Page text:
Waco: American Apocalypse: Who was David Koresh and do Branch Davidians still believe?

The documentary takes a fresh look at the tragic events

David Koresh in Waco: American Apocalypse
(Image credit: Netflix/Future)

On the 30th anniversary of the Waco tragedy, Netflix takes a fresh look at the blood filled 51-day siege that ended with a huge loss of life.

On March 22, an immersive three-part documentary lands on Netflix, claiming to be the definitive account of what happened during the Waco siege of 1993. Waco: American Apocalypse looks at what happened between February 28 and April 19, 1993. Events unfolded when law enforcement suspected the Branch Davidians - led by David Koresh - of stockpiling illegal weapons. When a search was attempted at the Branch Davidians premises in Waco, a gunfight erupted. The infamous 51-day siege ensued, initiated by the FBI. A tear gas attack was launched on April 19, 1993, as an attempt to force the cult out of hiding, with a fire of unknown cause starting at the same time. The fire resulted in the deaths of 76 Branch Davidians, including 25 children and two pregnant women. Read on as we explore who Branch Davidian leader David Koresh was, and the Branch Davidian belief system.

Another Netflix documentary looks at what happened to Malaysia Airlines flight MH370 - conspiracy theories are explored in the ongoing hunt to ascertain the real circumstances behind the plane's disappearance. Elsewhere on the streamer, the Luther film is enjoying a top 10 spot, with fans needing a reminder of what did Luther go to prison for, to find himself locked up at the start of the film. A Mexican thriller has also stormed the top 10, with viewers asking what does Triptych mean? We have the title of the thriller explained for you. 

Who was David Koresh?

David Koresh was a cult leader and head of Branch Davidians, claiming to be the final prophet of the religious sect.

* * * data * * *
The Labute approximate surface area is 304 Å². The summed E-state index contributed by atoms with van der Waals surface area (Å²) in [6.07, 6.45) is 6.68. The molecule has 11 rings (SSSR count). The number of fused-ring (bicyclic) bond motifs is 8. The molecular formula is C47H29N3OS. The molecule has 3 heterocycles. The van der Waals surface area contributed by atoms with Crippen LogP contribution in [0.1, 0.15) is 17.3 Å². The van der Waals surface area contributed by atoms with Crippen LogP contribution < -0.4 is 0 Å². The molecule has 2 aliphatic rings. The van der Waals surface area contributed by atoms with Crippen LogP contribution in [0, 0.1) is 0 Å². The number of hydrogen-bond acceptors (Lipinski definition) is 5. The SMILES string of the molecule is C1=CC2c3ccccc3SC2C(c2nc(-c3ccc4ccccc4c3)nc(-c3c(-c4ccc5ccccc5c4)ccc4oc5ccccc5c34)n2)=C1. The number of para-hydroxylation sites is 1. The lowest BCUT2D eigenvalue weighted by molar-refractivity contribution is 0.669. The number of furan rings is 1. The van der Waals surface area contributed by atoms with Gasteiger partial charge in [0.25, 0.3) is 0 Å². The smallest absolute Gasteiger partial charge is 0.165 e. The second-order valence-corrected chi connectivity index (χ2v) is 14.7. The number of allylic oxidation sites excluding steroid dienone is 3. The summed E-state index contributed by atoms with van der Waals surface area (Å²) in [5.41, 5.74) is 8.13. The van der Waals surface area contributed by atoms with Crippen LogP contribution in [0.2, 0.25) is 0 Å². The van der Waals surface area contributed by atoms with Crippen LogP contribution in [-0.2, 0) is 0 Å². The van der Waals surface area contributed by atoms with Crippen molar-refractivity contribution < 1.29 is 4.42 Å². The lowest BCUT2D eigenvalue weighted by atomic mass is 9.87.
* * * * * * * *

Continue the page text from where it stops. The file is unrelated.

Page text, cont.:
An offshoot of the Davidian Seventh-day Adventists, Koresh's influence in the Branch Davidians was thought to be central to the eventual Waco siege of 1993. Koresh was born Vernon Wayne Howell on August 17, 1959, in Texas. His mother was 14-year-old Bonnie Sue Clark, and his father, Bobby Wayne Howell, abandoned his mother before he was born.

Bonnie Sue abandoned Koresh when he was 4-years-old, leaving him with maternal grandmother, Earline Clark - his mother later came back for him when he was seven. He had no contact with his father until he was 17. Suffering dyslexia and poor eyesight, Koresh had a lonely childhood and struggled academically.

His mother was a Davidian Seventh-day Adventist, and in 1981, Koresh moved to Waco to join the Branch Davidians. The sect had been formed in 1955 by Benjamin Roden, who formed the branch group spouting new teachings not connected with the original Davidians. When Koresh ascended to leader of the group, he entered into a legal marriage with fellow member Rachel Jones, and also illegal spiritual marriages with other group followers.

As well as reports of stockpiling weapons, there had been longstanding allegations Koresh was involved in the physical, mental, and sexual abuse of both women and children within the group. However, when this was investigated, no charges were actually brought against him. The FBI did remain concerned for the welfare of the children inside the Mount Carmel Center - the site of the Waco siege- using this as the basis to use tear gas in an attempt to bring it to a close after it had been underway for so long.

Koresh was 33 when he died of a gunshot wound to the head. A fire of still unknown origin set the Mount Carmel Center ablaze, and Koresh could have taken his own life, or been killed by a congregation member. The leading FBI theory is that Koresh's right-hand-man Steve Schneider, realised he had told many lies during his time as Branch Davidian leader, and shot Koresh before turning the gun on himself. Twenty others were shot, including five children, while a three-year-old suffered a stab wound to the chest.

Waco: American Apocalypse

(Image credit: Netflix)

What happened to Rachel Koresh?

Rachel Koresh died in the Waco siege along with her husband, and was 23-years-old at the time.